Mother’s Day’s around the corner and I’m reminded of an issue I’d heard about a few years ago: the myth (or truism? You decide) that one can’t be both a mother and a successful artist. While the truth of the statement may be debatable, what is true is that women will have great difficulty jump-starting or maintaining an artistic career if they also have to meet the demands of raising children.
This issue – and others related to being a woman and an artist – was covered in the 2008 documentary Who Does She Think She Is. See the trailer below, which begins with a newscaster listing the names of several famous female artists – none of whom had children. (I would add Embellished Manuscripts-favorite Frida Kahlo to the list. Kahlo could never have children because of a bus accident that nearly killed her at 18):
A few money quotes from the trailer:
“We have 80% female students at the school of visual arts but in the real world we have 70-80% male artists working in galleries and museums.”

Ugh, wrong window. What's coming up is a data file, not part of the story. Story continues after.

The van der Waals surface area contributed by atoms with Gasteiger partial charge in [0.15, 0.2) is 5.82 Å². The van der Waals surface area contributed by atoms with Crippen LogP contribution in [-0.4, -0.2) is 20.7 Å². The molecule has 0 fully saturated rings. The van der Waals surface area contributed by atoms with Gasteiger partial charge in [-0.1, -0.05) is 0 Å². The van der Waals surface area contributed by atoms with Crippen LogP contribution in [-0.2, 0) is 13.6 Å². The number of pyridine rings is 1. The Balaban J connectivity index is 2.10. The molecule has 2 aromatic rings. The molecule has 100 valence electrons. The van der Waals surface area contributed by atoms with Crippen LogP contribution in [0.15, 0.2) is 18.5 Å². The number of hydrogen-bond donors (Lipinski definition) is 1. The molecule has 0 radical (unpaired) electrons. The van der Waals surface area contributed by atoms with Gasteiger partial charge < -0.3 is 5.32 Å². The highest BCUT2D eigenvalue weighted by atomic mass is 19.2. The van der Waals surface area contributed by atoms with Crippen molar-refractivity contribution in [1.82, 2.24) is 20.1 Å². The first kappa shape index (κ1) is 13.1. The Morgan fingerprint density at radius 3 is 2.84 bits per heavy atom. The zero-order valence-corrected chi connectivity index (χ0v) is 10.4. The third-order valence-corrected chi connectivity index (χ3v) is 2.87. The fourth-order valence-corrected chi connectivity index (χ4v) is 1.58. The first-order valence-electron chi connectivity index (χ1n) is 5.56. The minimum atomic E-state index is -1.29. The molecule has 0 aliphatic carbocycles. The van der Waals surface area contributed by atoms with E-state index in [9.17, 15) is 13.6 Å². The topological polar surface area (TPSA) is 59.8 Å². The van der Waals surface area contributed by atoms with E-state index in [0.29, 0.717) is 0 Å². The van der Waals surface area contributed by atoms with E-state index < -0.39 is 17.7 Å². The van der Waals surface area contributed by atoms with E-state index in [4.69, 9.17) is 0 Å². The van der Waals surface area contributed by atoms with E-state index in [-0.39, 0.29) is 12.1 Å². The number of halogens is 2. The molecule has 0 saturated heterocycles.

“I had a museum director in my studio and he said, you know, you’re never really going to be taken seriously because you’re a woman and a mother.”
“I was really torn because I wanted to dedicate myself to my kids and yet I wanted to be in the studio all the time. I had lots of people saying I was selfish.”
The documentary is interesting viewing for anyone interested in the arts – or any concerned women or mothers who can relate! It argues that women and mothers need to be supported and empowered to get their work out there.
“An Interesting Life”
Another place where the mother/artist dynamic is discussed is a beautiful essay by Alicia Ostriker, “A Wild Surmise: Motherhood and Poetry.” Ostriker argues that the two roles (mother and artist) can co-exist. You will not suddenly, upon having children, lack “an interesting life.” While I can’t find the essay online, an excerpt from it can be found on this blog (along with the writer’s own thoughts, having been inspired by it.)
What are your thoughts? Are there any mothers or women who have some personal beliefs or stories related to this problem? Comment below!